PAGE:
Meme-stock darling Bed Bath & Beyond appoints Sue Gove as permanent CEO amid store closures and stock meltdown
Talk about chaos in the aisles. The state of home goods retail giant Bed Bath & Beyond has gone from bad to worse this year between its plummeting stock price, store closures, mounting debt, and struggles inside the C-suite. Sue Gove, who has been the interim CEO for the retailer giant since June, is now assuming the role officially, the company announced on Wednesday. Her appointment means that there are now 46 Fortune 500 CEOs who are female.
Gove takes the reins during a devastating year for Bed Bath & Beyond. In early September its CFO, Gustavo Arnal, died by suicide. The company’s stock has fallen 65% this year after a meme-stock buying frenzy that ultimately dissipated.
Saving a sinking retailer is a challenging, but not unheard of task according to Wharton professor of management Michael Useem. He explained that beyond turning around the company’s difficult financial position, Gove also has to persuade institutional holders to back the stock and quell overall uncertainty among employees. “This is a badly damaged enterprise in its triage moment. Its future will probably depend on what [Gove] can do,” he explained. “The future [of the company] may be in her hands, for better or worse.”
Gove joined as a retail consultant in 2019 and sits on the company’s board. She was named the company’s interim CEO in June after predecessor Mark Tritton was pushed out following multiple quarters of falling sales. Gove founded retail consulting firm Excelsior Advisors and was also president and CEO of Golfsmith International, as well as chief operating officer of Zale Corp. She also led Bed Bath & Beyond’s strategy for its offshoot Buybuy Baby before taking on the interim CEO role.
“Sue is the best person to serve at the helm of Bed Bath & Beyond and continue leading the company,” said Harriet Edelman, independent chair of Bed Bath & Beyond’s board of directors in a press release. “Her intense focus on cash, and expertise in managing working capital and liquidity are matched by a great operating mind and further complemented by a new leadership team that brings deep merchant, omni, and digital expertise in modern retailing,” Edelman added.
Useem seconded that Gove’s experience in retail and inside knowledge of the company’s strategy should serve her well. “On the face of it, it looks like she’s probably one of the most qualified people around,” he said.
As for whether this is a case of the “glass cliff,” or the practice of handing over a failing enterprise to a woman, Useem said that while it’s impossible to know the internal operations of the company, Gove looks like an ideal candidate for the role, indicating that the retailer appears to be making its best bet on survival as opposed to setting up a fall person.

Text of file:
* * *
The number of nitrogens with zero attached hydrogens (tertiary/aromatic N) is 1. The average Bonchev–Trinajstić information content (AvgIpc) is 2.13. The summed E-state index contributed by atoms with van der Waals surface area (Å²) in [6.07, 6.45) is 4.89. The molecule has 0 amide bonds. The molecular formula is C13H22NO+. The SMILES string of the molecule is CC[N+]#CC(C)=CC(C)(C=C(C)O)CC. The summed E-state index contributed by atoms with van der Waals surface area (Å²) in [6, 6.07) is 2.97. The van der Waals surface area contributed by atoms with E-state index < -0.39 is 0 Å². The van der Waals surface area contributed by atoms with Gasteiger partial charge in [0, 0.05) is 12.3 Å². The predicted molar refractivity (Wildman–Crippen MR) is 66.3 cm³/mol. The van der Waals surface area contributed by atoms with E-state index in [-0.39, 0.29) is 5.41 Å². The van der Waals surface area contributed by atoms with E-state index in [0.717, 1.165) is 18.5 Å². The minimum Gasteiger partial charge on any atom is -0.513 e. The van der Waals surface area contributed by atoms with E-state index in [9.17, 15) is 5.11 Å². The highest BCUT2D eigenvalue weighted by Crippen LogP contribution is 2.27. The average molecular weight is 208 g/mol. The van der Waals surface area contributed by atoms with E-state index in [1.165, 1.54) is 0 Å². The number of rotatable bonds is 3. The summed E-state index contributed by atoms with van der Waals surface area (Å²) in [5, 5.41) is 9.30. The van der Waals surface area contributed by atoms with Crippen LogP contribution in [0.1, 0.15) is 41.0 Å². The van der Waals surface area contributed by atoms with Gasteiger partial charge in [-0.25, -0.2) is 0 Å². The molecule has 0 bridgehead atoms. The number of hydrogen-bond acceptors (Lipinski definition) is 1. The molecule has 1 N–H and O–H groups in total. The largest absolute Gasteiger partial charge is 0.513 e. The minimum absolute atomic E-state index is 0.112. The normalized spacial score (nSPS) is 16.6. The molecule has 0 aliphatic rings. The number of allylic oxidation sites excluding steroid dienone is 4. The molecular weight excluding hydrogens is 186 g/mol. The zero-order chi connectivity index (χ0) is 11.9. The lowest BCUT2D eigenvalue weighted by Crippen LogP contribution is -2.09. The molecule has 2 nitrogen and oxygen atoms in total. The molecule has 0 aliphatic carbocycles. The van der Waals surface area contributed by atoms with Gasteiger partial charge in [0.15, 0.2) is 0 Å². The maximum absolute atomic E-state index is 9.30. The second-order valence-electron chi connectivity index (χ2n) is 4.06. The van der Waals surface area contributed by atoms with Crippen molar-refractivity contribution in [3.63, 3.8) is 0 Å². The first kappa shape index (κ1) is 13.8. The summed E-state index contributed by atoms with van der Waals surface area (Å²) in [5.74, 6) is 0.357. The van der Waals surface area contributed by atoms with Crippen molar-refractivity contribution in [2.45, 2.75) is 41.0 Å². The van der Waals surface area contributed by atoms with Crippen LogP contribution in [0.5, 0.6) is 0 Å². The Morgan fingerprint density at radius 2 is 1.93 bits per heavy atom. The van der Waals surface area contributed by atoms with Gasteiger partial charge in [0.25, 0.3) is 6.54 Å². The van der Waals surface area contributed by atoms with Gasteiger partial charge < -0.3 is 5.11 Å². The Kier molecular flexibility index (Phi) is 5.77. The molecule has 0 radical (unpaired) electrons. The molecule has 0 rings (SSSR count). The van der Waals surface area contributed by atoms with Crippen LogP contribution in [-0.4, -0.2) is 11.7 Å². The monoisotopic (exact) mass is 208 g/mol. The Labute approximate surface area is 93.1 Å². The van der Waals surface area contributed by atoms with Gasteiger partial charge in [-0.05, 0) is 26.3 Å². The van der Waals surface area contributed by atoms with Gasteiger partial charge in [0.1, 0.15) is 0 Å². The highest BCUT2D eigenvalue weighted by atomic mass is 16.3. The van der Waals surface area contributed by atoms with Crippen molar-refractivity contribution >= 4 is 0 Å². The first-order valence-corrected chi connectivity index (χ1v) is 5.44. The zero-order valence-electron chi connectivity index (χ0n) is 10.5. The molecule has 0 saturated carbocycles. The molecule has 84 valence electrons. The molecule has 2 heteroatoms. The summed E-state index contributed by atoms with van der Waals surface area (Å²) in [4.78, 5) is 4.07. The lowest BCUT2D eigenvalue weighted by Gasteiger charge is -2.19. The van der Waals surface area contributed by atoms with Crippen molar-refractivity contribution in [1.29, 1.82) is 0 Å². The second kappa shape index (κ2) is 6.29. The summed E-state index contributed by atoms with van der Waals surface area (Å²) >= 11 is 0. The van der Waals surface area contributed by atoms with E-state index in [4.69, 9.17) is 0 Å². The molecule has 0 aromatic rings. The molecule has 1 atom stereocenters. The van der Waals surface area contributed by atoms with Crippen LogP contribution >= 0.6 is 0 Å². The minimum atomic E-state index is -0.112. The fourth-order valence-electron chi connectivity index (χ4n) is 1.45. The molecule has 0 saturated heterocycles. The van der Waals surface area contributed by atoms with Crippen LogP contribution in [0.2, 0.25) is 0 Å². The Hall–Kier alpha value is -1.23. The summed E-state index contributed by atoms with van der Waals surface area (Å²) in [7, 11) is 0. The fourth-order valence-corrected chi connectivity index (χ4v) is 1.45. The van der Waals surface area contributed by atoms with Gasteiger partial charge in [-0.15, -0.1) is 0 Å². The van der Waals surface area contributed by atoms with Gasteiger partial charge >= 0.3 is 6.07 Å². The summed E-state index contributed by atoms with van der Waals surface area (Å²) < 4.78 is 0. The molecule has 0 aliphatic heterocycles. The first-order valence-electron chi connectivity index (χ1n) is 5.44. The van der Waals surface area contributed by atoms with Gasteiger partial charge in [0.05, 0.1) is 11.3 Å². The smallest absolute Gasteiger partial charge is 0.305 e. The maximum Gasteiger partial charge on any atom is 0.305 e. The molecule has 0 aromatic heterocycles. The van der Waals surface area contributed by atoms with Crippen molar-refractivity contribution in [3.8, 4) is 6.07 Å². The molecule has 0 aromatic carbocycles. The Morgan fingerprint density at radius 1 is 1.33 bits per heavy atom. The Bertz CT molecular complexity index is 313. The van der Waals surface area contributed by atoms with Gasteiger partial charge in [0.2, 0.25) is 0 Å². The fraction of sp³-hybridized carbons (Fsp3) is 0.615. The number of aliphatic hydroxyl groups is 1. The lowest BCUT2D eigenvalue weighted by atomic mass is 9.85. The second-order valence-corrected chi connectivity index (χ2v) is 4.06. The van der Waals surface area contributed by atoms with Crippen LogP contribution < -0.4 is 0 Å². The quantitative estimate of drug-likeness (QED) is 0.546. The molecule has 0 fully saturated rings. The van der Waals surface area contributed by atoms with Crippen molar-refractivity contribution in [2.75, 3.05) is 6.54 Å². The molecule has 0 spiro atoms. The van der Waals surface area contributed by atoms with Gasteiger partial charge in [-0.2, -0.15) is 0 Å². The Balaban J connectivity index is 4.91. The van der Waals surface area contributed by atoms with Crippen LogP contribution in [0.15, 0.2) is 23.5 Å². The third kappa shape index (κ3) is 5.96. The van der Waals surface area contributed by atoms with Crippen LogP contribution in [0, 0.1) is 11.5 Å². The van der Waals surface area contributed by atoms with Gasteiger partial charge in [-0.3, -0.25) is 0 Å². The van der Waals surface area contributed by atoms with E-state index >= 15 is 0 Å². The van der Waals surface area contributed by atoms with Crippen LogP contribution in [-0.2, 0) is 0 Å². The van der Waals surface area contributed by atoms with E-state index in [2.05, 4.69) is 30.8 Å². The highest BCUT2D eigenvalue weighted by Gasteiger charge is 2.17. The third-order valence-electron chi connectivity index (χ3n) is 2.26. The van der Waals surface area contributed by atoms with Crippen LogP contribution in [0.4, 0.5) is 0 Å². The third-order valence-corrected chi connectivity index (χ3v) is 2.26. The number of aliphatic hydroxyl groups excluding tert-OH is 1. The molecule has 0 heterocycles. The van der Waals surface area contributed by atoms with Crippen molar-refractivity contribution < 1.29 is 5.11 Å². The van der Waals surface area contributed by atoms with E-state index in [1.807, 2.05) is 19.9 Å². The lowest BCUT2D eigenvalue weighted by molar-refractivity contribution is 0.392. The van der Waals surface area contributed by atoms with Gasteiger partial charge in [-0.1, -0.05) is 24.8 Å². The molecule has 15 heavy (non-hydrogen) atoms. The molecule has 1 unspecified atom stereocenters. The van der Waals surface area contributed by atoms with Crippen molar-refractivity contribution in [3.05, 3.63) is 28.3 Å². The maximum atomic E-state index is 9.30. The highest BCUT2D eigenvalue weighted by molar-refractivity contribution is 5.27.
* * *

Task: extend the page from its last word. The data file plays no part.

Gove is steering the ship as the company approaches holiday season, a traditionally lucrative time and now decisive period for the retailer’s survival. Gove has to navigate the company’s fraught relationship with consumer-favorite brand-name suppliers who may be doubting the company’s ability to pay their bills and would rather choose competitors in better financial health, like Amazon. The company hopes to build better relationships with these brands at its first supplier summit on Wednesday.
Peter Cohan, a business professor at Babson College, emphasized that there are many unknowns about whether the company’s strategy for recovery will be successful, and that its dire financial problems are larger than just one person’s leadership. “She seems to be doing the right things; she seems to be trying to keep the company going through the holiday season,” he said. A long-term strategy for financial recovery is key, but it will be hard to implement if the business can’t address its most basic operational failures. “They’re not going to be around long enough to have a longer-term strategy if they don’t make it through this holiday season and start to prove their cash position,” he explained. “To me, whether they’ll be able to do that is an unknown question.”
As interim CEO, Gove has led the retailer’s push to restructure financially and slim down its sprawling retail chain. In August the company announced it was closing 150 of its stores and cut its workforce by 20%. About 70 of its stores have already closed.
The retailer also announced in August that it had taken a $375 million loan through Sixth Street Partners as part of its $500 million in new financing. On Tuesday, the company finalized an at-the-market offering program for 12 million shares as well as authorized a new $150 million at-the-market offering. An at-the-market offering is a strategy in which publicly traded companies raise capital by offering securities in an already existing trading market.
The company has still not named a permanent replacement for former CFO Arnal. Laura Crossen, the company’s chief accounting officer, has served as interim chief financial officer.